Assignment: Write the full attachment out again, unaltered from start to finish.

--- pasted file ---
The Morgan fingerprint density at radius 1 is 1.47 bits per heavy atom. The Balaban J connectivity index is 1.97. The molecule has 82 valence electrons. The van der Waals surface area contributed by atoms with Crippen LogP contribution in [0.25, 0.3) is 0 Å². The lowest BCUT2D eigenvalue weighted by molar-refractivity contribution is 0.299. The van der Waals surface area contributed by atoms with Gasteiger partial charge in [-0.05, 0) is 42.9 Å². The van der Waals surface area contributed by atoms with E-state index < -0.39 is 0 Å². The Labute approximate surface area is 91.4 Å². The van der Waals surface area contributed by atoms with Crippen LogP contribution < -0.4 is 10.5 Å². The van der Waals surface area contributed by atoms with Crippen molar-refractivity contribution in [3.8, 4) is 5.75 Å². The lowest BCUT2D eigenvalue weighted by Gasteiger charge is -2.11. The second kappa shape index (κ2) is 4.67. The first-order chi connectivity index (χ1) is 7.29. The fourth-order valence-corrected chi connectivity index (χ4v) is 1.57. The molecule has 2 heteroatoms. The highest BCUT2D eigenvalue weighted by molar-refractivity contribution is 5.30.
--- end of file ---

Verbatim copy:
The Morgan fingerprint density at radius 1 is 1.47 bits per heavy atom. The Balaban J connectivity index is 1.97. The molecule has 82 valence electrons. The van der Waals surface area contributed by atoms with Crippen LogP contribution in [0.25, 0.3) is 0 Å². The lowest BCUT2D eigenvalue weighted by molar-refractivity contribution is 0.299. The van der Waals surface area contributed by atoms with Gasteiger partial charge in [-0.05, 0) is 42.9 Å². The van der Waals surface area contributed by atoms with E-state index < -0.39 is 0 Å². The Labute approximate surface area is 91.4 Å². The van der Waals surface area contributed by atoms with Crippen LogP contribution < -0.4 is 10.5 Å². The van der Waals surface area contributed by atoms with Crippen molar-refractivity contribution in [3.8, 4) is 5.75 Å². The lowest BCUT2D eigenvalue weighted by Gasteiger charge is -2.11. The second kappa shape index (κ2) is 4.67. The first-order chi connectivity index (χ1) is 7.29. The fourth-order valence-corrected chi connectivity index (χ4v) is 1.57. The molecule has 2 heteroatoms. The highest BCUT2D eigenvalue weighted by molar-refractivity contribution is 5.30.